Saturday, October 20, 2012

Frugality and other F-words

You've all heard the sad, sad story about the guy who scrimped and saved his whole life so that he could relax and live out his dream some day -- and then he was struck ill and passed away right before his dream could come true.   It's the reason people like me should lighten up and live a little, or so I've heard.  We've all gotta have a little fun now; we owe it to ourselves.

Do I agree with that?  Do I believe I have an obligation to splurge on things today because I might just kick the bucket tomorrow?  Hah!  Nobody who calls herself 'Miser Mom' would ever subscribe to that brand of magazine.  In fact, if I were being all uppity (and I know I climb up on my uppity horse far more often than that particular horse needs a rider), I'd say I have obligations to something and someOne far bigger than myself, thank you.  I do believe I have obligations, but Frivolity and Self-indulgence are low on my obligation list.

Frivolity is low on my obligation list.  But I still have a lot of frivolity anyway.  No, really, I do.  A family that eats Pirate Dinners together might or might not be splurging, but it's not a family of self-flagellation and drudgery, either.

The famous parts of frugality are getting stuff for small amounts of money: foraging, if you will.  But getting stuff is not what it's all about; frugality also means being grateful for what we already have:  finding unexpected uses for everyday things.

It's frugality that means my kids have more yard-sale-purchased toys than they know what to do with; and it's frugality that keeps us from overwhelming them with yet even more junk.  Why buy an X-box, when the kids go all happy and "look-at-me!" playing with a cardboard box?

It's frugality that means my closet is full of clothes I like to wear, clothes rescued from giveaway piles or purchased for pennies at yard sales.  It's frugality that means my cupboards are stocked with homemade and locally produced foods that we can use to feed ourselves and our friends.  It's frugality that means my husband and I are more likely to read to one another or to go for a walk together than to pay for outside entertainment in the form of movies or restaurants.   We can dance in our own living room.  Sometimes, we do!  Ordinary occasions become festive!

And in the areas where I don't want to scrimp -- charity, health, theater, bicycles -- frugality frees up the space to help us afford those things.

Perhaps you've seen those t-shirts and bumper stickers that some runners show off: they say, "My sport is your sport's punishment."  Translation:  running is a pain in the butt, unless you get good at it, at which point it becomes a joy.  If you know someone who loves running, you have seen that joy.  (If you look around our large country nowadays, you might also conclude we have more than a few people who could use more of that kind of joy in their own lives).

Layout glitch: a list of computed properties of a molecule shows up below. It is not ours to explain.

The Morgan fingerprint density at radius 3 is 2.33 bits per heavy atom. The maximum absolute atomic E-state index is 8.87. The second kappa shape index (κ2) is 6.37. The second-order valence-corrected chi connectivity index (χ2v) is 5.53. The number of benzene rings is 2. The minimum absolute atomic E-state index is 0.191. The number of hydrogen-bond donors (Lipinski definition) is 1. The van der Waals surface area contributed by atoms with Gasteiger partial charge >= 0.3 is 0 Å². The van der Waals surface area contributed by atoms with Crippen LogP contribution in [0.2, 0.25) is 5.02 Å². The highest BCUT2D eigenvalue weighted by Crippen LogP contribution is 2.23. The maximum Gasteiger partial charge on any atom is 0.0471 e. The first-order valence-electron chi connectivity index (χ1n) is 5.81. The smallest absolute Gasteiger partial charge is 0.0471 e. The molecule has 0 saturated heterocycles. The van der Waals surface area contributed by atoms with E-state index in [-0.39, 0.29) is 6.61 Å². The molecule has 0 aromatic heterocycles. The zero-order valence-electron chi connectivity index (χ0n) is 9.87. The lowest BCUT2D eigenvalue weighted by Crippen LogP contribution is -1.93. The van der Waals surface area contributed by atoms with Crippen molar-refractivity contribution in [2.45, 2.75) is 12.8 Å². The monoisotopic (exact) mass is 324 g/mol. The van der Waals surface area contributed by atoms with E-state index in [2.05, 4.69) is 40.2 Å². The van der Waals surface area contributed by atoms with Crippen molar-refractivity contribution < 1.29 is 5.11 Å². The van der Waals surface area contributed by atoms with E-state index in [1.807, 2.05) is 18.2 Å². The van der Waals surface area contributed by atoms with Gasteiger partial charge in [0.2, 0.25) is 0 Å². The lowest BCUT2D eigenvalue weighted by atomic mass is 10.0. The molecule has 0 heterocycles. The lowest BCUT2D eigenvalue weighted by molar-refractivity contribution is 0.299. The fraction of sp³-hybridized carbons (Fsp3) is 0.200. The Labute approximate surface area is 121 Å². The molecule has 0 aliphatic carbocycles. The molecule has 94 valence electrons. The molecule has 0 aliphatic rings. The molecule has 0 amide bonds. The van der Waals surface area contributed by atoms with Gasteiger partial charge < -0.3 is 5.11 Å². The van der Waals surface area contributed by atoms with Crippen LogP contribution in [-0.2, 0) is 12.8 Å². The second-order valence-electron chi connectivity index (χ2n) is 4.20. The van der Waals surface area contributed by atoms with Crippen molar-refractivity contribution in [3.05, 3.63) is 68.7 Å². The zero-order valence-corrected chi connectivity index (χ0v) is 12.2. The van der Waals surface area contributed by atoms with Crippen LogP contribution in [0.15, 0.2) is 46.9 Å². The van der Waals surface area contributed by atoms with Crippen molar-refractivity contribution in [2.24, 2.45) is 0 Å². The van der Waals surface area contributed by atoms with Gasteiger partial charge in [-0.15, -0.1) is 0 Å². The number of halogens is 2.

And that's the main problem I have with the whole "you have to live it up by spending money" narrative.  Because once you can do it right, frugality is . . . fun!  It's freeing.  For me, it's the way of life that allows me to live many of my dreams right now, not to wait for some long-distant day.


  1. Frugality definitely brings freedom. I just paid off my student loans before they ever became due (went back to school to get my teaching license). Frugal living let me save up the money to pay them off, and having them paid off will give me more flexibility, especially once I pay back my emergency fund.

    I do wear plenty of new clothes (gifts from others), and I also flex the thrift store acumen. And most of our furniture is hand-me-down or dumpster/curb finds. Those little areas that aren't so key to me give me so much more freedom in the areas that do matter.

    1. Woo-hoo for paying off loans! That's a huge gift to yourself; much more liberating than buying some new gizmo you then have to take care of! And I think we 'shop' at a lot of the same places (heh). -MM

  2. I really liked this post. We do the same with kids have never gone without and yet we are so frugal...I can't understand why people waste their money on meaningless rubbish lol

    1. If your kids are content with playdough and plants (and it looks like yours are), then why mess up the balance with play stations and other passive entertainment? How lovely to raise a family who is grateful for the gifts you already have! -- MM